By Vic Holtreman
Short version: Much like the popcorn I ate while watching, it was kind of tasty but not very satisfying.
OK. First things first… I have to give props to Brett Ratner for stepping into this X-Men film at the last possible moment and putting it together in an insanely short amount of time. It was barely a year between the time Ratner came onboard and the movie showed up at your local multiplex. I still don’t know how they managed to do it.
Right here is where I wanted to say “And now for the bad news…”, but really it’s not so much bad as it is tepid (you know, lukewarm).
If there was any doubt about all the statements coming from those involved in the production that X-Men: The Last Stand would indeed be the last full-on X-Men movie I’m here to tell you that they weren’t kidding. Either that or they’ll have to chalk this entire film up as a dream sequence a la that one season where the TV show Dallas jumped the shark. This is it, folks, and they’re not subtle about it at all.
Yes, characters die, but not only that, some characters lose their mutant abilities, and I’m not talking about the extras. Although I’ll try to make that the extent of the spoilers in this review.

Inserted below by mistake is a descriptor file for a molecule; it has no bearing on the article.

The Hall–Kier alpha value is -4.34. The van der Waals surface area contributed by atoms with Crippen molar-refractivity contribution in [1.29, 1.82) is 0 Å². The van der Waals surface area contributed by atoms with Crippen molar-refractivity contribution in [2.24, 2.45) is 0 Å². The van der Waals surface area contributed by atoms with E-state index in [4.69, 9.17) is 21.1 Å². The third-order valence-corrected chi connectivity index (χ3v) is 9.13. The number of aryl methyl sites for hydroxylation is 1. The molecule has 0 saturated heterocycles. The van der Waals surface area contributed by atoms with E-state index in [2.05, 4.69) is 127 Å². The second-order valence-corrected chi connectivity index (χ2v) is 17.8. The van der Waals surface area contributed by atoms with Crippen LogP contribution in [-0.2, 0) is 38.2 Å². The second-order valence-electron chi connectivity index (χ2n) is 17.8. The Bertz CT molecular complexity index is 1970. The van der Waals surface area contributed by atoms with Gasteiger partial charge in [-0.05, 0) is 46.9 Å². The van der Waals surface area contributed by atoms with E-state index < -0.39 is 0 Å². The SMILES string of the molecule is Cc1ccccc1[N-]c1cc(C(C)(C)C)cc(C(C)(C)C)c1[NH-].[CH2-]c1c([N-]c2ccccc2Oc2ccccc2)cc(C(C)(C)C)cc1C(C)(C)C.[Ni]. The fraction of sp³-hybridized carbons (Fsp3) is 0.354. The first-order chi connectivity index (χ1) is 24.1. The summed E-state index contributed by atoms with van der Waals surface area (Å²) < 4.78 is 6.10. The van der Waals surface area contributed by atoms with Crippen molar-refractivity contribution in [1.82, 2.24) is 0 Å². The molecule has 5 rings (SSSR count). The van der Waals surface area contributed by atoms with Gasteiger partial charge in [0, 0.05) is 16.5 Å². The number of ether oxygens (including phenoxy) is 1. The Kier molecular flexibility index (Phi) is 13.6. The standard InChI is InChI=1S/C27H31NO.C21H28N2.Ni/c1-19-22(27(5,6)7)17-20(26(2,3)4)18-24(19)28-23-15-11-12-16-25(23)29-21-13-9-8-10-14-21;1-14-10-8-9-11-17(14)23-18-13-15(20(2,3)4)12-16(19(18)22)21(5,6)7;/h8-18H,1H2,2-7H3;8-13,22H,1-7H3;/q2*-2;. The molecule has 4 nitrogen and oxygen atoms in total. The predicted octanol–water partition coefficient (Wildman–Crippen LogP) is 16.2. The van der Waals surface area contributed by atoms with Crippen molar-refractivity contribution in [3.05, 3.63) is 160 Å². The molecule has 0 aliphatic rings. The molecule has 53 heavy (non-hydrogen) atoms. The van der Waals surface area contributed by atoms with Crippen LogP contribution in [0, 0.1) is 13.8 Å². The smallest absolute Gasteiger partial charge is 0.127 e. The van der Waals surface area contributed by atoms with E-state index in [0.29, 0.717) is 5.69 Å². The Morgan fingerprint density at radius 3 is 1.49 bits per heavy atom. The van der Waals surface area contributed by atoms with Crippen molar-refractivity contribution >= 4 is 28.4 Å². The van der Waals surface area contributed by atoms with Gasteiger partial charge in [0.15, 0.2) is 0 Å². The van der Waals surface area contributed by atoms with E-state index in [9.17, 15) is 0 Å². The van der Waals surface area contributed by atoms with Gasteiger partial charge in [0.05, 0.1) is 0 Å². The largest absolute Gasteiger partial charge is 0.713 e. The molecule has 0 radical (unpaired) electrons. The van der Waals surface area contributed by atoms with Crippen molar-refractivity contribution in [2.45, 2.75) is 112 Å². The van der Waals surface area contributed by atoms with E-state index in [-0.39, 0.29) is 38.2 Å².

The film opens 20 years in the past with a much younger Charles Xavier and Eric Lensher (pre-Magneto) visiting a pre-teen Jean Grey. The special effects crew did an alternately really cool and creepy job on making these two guys look much younger. At times it was really convincing, and during a couple of shots it looked like Botox gone horribly wrong, but I digress.
It turns out that Miss Grey is a “Class 5 mutant” putting her either on par with Charles or even above him in power level. We come to find that Charles put a series of blocks in her mind to shield her from the fact that she is in fact such a powerful mutant in order to protect her and others. Problem is that he couldn’t quite bury it far enough and it lurks just beneath the surface. We are also introduced to Warren Worthington III (aka Angel) as a young boy, grappling with his (as far as he sees it) deformity.
From there we are taken to a battle scene with Wolverine, Storm, Kitty Pryde (apparently the only mutant on the planet without a cool “handle”) and a severely underutilized throughout the film Colossus. The point being that “they’re not ready”, thus saith Wolverine.
Soon Xavier and Cyclops each get a psychic shot upside the head indicating that Jean Grey’s consciousness is still possibly alive out there. Cyclops goes off to Alkali Lake where Jean supposedly died and lo and behold she appears to him, alive but slightly creepy.
On another track, the story is following the creation of a new drug that can cure mutants of their powers and make them into plain old homosapiens. Some mutants rejoice at the news while others are outraged. Of course it starts out with the powers that be stating that it will be completely voluntary, but that doesn’t stop them from developing weapons which can deliver the drug from a distance. Of course Magneto becomes leader of the “Brotherhood” while the X-Men grapple with the ethics of the so-called cure.